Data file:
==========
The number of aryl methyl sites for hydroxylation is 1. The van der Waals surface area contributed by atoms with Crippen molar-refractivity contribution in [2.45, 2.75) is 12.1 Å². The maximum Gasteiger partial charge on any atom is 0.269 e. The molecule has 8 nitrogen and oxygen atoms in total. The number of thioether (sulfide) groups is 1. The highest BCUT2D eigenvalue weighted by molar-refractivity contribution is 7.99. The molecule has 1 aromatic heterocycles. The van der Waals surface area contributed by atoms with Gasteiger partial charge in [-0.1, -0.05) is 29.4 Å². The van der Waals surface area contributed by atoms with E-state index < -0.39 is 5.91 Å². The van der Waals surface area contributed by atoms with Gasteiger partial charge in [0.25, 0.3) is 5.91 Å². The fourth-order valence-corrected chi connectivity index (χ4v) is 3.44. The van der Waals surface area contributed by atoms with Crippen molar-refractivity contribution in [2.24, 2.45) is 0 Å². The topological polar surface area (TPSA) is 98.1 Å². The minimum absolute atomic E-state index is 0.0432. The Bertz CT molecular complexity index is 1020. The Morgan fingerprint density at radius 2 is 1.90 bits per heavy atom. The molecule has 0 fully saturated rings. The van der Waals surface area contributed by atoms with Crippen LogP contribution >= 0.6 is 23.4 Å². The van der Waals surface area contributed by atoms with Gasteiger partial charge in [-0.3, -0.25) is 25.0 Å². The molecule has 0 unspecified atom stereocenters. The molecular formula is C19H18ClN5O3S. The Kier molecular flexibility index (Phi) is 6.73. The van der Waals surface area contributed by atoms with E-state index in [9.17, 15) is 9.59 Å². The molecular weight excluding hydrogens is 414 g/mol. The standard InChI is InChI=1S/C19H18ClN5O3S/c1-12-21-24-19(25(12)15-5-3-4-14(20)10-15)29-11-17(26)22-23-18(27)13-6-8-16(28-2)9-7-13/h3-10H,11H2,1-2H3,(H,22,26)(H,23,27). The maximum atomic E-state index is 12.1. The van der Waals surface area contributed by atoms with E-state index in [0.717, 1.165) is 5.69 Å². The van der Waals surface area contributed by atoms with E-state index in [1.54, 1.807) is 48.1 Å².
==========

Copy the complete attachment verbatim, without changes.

The number of aryl methyl sites for hydroxylation is 1. The van der Waals surface area contributed by atoms with Crippen molar-refractivity contribution in [2.45, 2.75) is 12.1 Å². The maximum Gasteiger partial charge on any atom is 0.269 e. The molecule has 8 nitrogen and oxygen atoms in total. The number of thioether (sulfide) groups is 1. The highest BCUT2D eigenvalue weighted by molar-refractivity contribution is 7.99. The molecule has 1 aromatic heterocycles. The van der Waals surface area contributed by atoms with Gasteiger partial charge in [-0.1, -0.05) is 29.4 Å². The van der Waals surface area contributed by atoms with E-state index < -0.39 is 5.91 Å². The van der Waals surface area contributed by atoms with Gasteiger partial charge in [0.25, 0.3) is 5.91 Å². The fourth-order valence-corrected chi connectivity index (χ4v) is 3.44. The van der Waals surface area contributed by atoms with Crippen molar-refractivity contribution in [2.24, 2.45) is 0 Å². The topological polar surface area (TPSA) is 98.1 Å². The minimum absolute atomic E-state index is 0.0432. The Bertz CT molecular complexity index is 1020. The Morgan fingerprint density at radius 2 is 1.90 bits per heavy atom. The molecule has 0 fully saturated rings. The van der Waals surface area contributed by atoms with Crippen LogP contribution >= 0.6 is 23.4 Å². The van der Waals surface area contributed by atoms with Gasteiger partial charge in [-0.3, -0.25) is 25.0 Å². The molecule has 0 unspecified atom stereocenters. The molecular formula is C19H18ClN5O3S. The Kier molecular flexibility index (Phi) is 6.73. The van der Waals surface area contributed by atoms with E-state index in [9.17, 15) is 9.59 Å². The molecular weight excluding hydrogens is 414 g/mol. The standard InChI is InChI=1S/C19H18ClN5O3S/c1-12-21-24-19(25(12)15-5-3-4-14(20)10-15)29-11-17(26)22-23-18(27)13-6-8-16(28-2)9-7-13/h3-10H,11H2,1-2H3,(H,22,26)(H,23,27). The maximum atomic E-state index is 12.1. The van der Waals surface area contributed by atoms with E-state index in [0.717, 1.165) is 5.69 Å². The van der Waals surface area contributed by atoms with E-state index in [1.54, 1.807) is 48.1 Å².